October 21, 2017
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The Paris Climate Conference: Playing Craps With Our Planet's Future

The climate change talks to be held in Paris this December (COP 21 in UN lingo) are all about how much risk to the livability of our planet we’re willing to accept.

And the dirty little secret is, we’re accepting a hell of a lot right now, and we’re imposing even more on our children and future generations.

Here’s why:

  • The agreed upon target, 2 degrees C, is dangerously high and the pre-agreements going into Paris assure we won’t even meet that;
  • The best case assumptions built into the IPCC’s carbon budgets designed to stay below 2C assume a 34% probability of failure;
  • Most of the IPCC carbon budgets require our progeny to invent and build a massively expensive technology to clean up the carbon we’re releasing.  The effort would dominate the economic activity of their entire society, choking off other economic activity; and
  • Even if we manage to hold temperatures to 2 C, the carbon budgets will assure that we’ll acidify our oceans and usher in irreversible sea-level rise.

Let’s look at the facts.

2 degrees C is too high, and COP 21 isn’t on target to meet it in any case:  The press accounts are referring to the 2 C limit as the “maximum safe level.”  Scientists are more careful, referring to it as a “speed limit” or “guardrail,” and even this phrasing implies a level of protection that the 2C limit simply doesn’t afford.

Doubt that? So far, human actions have increased the temperature by .85 degrees C over pre-industrial levels, and look what that’s done.  We’re experiencing record-setting droughts; widespread desertification, an explosion in the number and frequency of forest fires; increases in extreme weather events; mass extinctions; irreversible melting of the polar ice caps, Greenland and large parts of Antarctica, and the centuries of rising seas and costal inundation this will inevitably cause; and we’re seeing the bow wave of a massive migration of environmental refugees.  Finally, we’re acidifying the oceans, turning them into giant jellyfish incubators in which edible seafood can’t survive.

If that’s what .85 C has done, imagine what 2C would do.  Or, better yet, don’t imagine, look to the geologic record.  As James Hansen and 16 co-authors note in their paper, "Ice melt, sea level rise and superstorms: evidence from paleoclimate data, climate modeling and modern observations that 2C global warming is highly dangerous."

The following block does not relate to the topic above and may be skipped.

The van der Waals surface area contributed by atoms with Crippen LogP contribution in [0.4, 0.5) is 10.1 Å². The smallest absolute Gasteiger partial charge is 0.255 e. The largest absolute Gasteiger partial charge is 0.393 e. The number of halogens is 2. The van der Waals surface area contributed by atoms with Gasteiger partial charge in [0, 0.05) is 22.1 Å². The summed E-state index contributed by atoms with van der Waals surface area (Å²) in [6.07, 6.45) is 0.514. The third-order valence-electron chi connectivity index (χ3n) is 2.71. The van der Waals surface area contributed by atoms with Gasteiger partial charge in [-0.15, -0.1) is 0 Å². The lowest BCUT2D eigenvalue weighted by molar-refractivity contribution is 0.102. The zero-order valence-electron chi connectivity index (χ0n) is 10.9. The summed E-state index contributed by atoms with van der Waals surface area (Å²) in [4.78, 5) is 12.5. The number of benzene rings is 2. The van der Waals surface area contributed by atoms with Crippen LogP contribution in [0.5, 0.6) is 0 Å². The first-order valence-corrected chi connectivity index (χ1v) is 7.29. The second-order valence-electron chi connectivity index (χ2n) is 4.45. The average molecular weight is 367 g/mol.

Worse, the agreements countries have announced in preparation for the Conference (called “intended nationally determined contributions” or INDCs) clearly show that the Paris COP will fall far short of what’s needed to prevent us from exceeding even a 2 C temperature increase.

The IPCC’s Carbon Budgets --Playing Craps with the Planet:  Settling on 2C as an acceptable limit is bad enough, but the way we are using carbon budgets borders on criminal negligence.

Carbon budgets are established to determine the amount of GHG we can emit, and for how long.  The greater the probability of staying below 2C, the lower the carbon budget and the sooner we have to get off it.  Similarly, if we wanted to limit warming to 1.5 C – something most scientists agree poses less danger to people, the planet and the oceans – then we’d have a lower carbon budget and we’d have to get off carbon sooner.

So, higher odds of success require lower carbon budgets, lower odds of success allow more carbon to be released.

The IPCC uses three scenarios based on the probability of staying below 2C.  That’s appropriate, given the uncertainties inherent in forecasting a system as complex as the climate. But the probabilities it is using are a 66% chance of succeeding, a 50% chance and a 30% chance.

So, for example, if we wanted to have a 66% probability of staying below 1.5C, our total carbon budget would be 2250 tonnes of carbon dioxide[1].  By the end of 2015, and the conclusion of the Paris talks, we will have burned through all but 200 billion tonnes of that budget.  Since we are emitting about 40 billion tonnes per year (about 44 US tons), we will blow through the budget by 2020, the year in which the Paris agreements are to start being implemented.  In other words, that ship will have sailed before any action is taken.